President Bush and world leaders gathered on the coast of Normandy Sunday, where the tide of war turned 60 years ago. The president gave a stirring but solemn speech commemorating the heroes of D-Day, and the sacrifices of World War II. But there were also unmistakable echoes of another war, one that has raised passions and caused divisions, here and at home: the war in Iraq. NBC’s Tom Brokaw spoke with the president in an exclusive interview -- his first American television interview in four months. Read a full transcript of the interview below:
Tom Brokaw: “Mr. President, in the last week or so, you have been comparing World War II with the time that we're going through now. And a lot of people wonder whether that's really an apt comparison. After all, Germany had occupied most of Europe. Japan was determined to take over most of Asia.”
President Bush: “Right.”
Brokaw: “It was a whole different order of magnitude in World War II.”
Bush: “Exactly what my speech said. I said there were similarities to World War II. And the fight we have today is unique in many ways. The similarities were when we were attacked in an unprovoked fashion in World War II and on September the 11, 2001.
“Another similarity is that there are people who have got this kind of distorted sense of the world, trying to impose their will. Fascism on the one hand, and fanaticism on the other. But I also made it clear, this is a different kind of war. And it's a different kind of war, because you're right. In World War II, there was armies and invasions and pill boxes overlooking, you know, the beaches of Normandy.
“And this war that we're fighting, there's fanatics who hide in cities and caves and kill innocent people. Both armies, or both the movements, were trying to dispirit the free world.
“But I also said in the speech, it's very important that Americans understand this, that we can win the war on terror like we won the war against communism and like we won the war against fascism, by being tough and strong and spreading freedom. And that's what also the speech said.”
Brokaw: “One of your predecessors, who was the commander-in-chief during the time of World War II, Franklin Delano Roosevelt, was well known for his canny ability to hold the alliance together and to be patient and planned. D-Day was not easy.”
Brokaw: “A lot of people wanted to rush it. Some people say that's the difference between then and now. They planned, they took their time. Then when they were ready, they went. In Iraq, we rushed it.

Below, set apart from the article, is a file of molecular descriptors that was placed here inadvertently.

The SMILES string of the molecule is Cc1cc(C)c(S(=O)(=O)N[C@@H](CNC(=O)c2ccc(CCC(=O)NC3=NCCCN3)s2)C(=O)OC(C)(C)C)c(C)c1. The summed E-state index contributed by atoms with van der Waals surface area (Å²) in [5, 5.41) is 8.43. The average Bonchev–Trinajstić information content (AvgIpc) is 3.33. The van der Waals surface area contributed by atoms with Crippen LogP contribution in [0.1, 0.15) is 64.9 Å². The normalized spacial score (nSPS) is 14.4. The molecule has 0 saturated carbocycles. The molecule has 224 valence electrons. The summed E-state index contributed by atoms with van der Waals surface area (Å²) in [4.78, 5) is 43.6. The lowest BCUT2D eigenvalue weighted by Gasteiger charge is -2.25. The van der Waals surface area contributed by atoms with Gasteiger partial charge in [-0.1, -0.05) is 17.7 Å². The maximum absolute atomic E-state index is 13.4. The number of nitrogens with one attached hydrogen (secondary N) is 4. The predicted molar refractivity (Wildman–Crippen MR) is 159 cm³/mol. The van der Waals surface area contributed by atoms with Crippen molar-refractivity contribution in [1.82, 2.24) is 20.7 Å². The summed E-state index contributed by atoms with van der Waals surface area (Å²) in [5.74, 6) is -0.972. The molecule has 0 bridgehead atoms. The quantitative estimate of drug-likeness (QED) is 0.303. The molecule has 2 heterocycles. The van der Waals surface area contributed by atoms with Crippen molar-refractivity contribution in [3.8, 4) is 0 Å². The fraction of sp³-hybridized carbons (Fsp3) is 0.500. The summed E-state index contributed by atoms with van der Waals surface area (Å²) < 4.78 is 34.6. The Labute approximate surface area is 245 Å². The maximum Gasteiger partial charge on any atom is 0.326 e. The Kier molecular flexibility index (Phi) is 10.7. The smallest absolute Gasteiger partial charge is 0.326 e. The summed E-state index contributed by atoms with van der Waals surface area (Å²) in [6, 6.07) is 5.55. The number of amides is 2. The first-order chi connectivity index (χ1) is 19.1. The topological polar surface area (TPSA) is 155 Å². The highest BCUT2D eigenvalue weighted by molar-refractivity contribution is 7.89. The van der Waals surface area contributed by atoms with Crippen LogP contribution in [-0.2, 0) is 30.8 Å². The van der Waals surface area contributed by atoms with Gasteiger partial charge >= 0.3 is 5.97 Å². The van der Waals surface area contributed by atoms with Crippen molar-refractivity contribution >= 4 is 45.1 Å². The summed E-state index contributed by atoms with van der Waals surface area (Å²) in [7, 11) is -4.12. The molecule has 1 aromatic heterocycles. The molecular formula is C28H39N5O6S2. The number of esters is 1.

Bush: “Well, I, you know, it's hard to say we rushed it, because there was a great military victory going into Baghdad. I mean, it was well planned and well thought out.”
Brokaw: “But with the planning afterward.”
Bush: “Well, that's -- it's been it's been different in some ways than expected, obviously. And there was been some successes we didn't expect. I can remember sitting in the White House talking with friends and allies and planners about whether or not the oil supply would be disrupted, which would've been catastrophic for the Iraqi people. It wasn't.
“Or whether or not there'd be mass starvation, or whether or not there'd be, you know, great movements of people, refugee flows, none of which happened. What did happen was, the quick victory enabled some of Saddam's loyalists to meld into the population to fight another day. And that's what we're doing now. But you know, look. I now, whether you say we rushed it and therefore didn't have a strong coalition, we had a strong coalition.”
Brokaw: “No, I'm talking about the planning that was—“
Bush: “Well, it's-- look. I think if you were to—“
Brokaw: “Is that a fair criticism?”
Bush: “I think it's fair to say that, you know, that the enemy didn't lay down its arms like we had hoped.”
Brokaw: “And you were not greeted as liberators like Vice President Cheney said that you would be.”
Bush: “Well, I think we've been -- let me just -- I think we've been thanked by the people of Iraq. And I think you'll hear more of that from people like Prime Minister Alawi and the foreign minister, who both have repeatedly, ‘Thank you for what you've done, and by the way, help us.’
“It's not easy work to take a country from tyranny to a free society. And we'd been there a little over a year. And it's-- you might recall if you're looking for parallels in World War II, it took about four years to get an active reconstruction effort going.
“And in my speech that you referred to, I make-- pointed out that in the immediate aftermath of World War II, there was a-- the Soviet Union exploded a bomb, that China went communist. It was a question of whether or not the Greek government would go communist.
“The reconstruction effort was halting at best. The marshal plan hadn't been started. And I-- my only point is, these are difficult assignments. It was a difficult assignment then. It's a difficult assignment now. And what America must do is understand the consequences of getting it right. And the consequences of getting right is that a free society in the Middle East is going to help change the country, change the countries in the Middle East and make us more secure and the world more peaceful.”